Pediatric Myoclonus

Pediatric Myoclonus



Pediatric myoclonus is a sudden, involuntary, muscle jerk followed by relaxation.

Expanded overview

Myoclonus twitches happen unexpectedly and will range from small disturbances (such as hiccups) to severe, jarring movements that affect a person’s quality of life (including problems eating, talking or walking). They are part of a larger movement disorder class called dyskinesia.

Myoclonus movements can’t be controlled and can occur at any point – often happening at night when the body begins to relax at the beginning of sleep. The actions can also move from one location of the body to another, and may vary in frequency from multiple twitches a minute to a few spasms per hour.


Myoclonus can occur at any age and be due to several possible triggers, which include:


There are eight classifications of myoclonus:  

  • Action myoclonus – Twitches that are caused or intensified by coordinated movements. This type has the most dramatic impact on the quality of life, affecting the arms, face, legs or voice.
  • Cortical reflex myoclonus – A type of epilepsy that takes place in the cerebral cortex (information processing) part of the brain. It can affect a few muscles in one part of the body or impact multiple muscles in numerous locations.
  • Essential myoclonus – This type has no medical reason and can impact multiple family members or occur randomly.
  • Palatal myoclonus – Causes contractions near one or both sides of the roof of the mouth (soft palate). It can also affect the face, tongue, throat or diaphragm. The twitches can make a clicking noise, occur rapidly (as often as 150 per minute) and can take place during sleep.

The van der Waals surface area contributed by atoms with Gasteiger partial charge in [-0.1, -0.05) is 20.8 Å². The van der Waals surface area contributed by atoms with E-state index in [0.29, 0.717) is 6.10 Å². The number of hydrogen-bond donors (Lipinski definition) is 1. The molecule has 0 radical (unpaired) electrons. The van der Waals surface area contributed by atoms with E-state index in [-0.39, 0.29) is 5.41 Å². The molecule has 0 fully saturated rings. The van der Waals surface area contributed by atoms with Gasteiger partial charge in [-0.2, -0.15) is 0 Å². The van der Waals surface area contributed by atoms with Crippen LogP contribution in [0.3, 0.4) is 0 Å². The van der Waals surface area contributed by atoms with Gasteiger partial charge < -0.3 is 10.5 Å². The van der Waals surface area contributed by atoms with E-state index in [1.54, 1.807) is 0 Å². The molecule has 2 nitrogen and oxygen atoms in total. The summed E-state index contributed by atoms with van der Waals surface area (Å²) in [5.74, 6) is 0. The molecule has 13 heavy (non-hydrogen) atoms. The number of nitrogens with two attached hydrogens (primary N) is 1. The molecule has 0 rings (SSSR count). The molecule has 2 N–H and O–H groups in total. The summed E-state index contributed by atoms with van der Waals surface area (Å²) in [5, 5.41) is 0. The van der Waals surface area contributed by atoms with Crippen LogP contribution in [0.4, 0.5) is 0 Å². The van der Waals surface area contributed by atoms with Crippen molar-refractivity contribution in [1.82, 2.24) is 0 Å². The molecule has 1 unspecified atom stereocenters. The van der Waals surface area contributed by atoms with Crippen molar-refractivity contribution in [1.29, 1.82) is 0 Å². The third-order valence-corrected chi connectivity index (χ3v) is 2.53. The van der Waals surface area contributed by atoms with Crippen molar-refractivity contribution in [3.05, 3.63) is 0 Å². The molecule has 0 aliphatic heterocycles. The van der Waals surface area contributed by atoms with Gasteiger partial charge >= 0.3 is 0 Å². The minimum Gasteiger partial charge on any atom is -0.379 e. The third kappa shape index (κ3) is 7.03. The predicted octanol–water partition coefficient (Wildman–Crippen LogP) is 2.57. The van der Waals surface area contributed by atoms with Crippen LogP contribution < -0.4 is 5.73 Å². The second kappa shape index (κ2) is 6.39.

• Progressive myoclonus epilepsy (PME) – A rare disorder that begins in childhood and becomes worse over time. It includes seizures and problems walking or talking.
  • Reticular reflex myoclonus – This is a type of epilepsy that begins in the brain stem, specifically the location that controls breathing and heartbeat. Typically, the muscle spasms affect the entire body, but for some people, it will only disturb one specific body part at a time, like the legs. The twitches can be caused by voluntary movements or an outside trigger
  • Stimulus-sensitive myoclonus – These muscle spasms are caused by outside triggers like a surprise or loud noise.
  • Sleep myoclonus – This type causes muscle jerks to occur when a person first begins to fall asleep.


Symptoms of myoclonus include sudden, involuntary muscle spasms. The type of myoclonus will indicate the level of frequency, intensity, time of occurrence and location of the twitches. 

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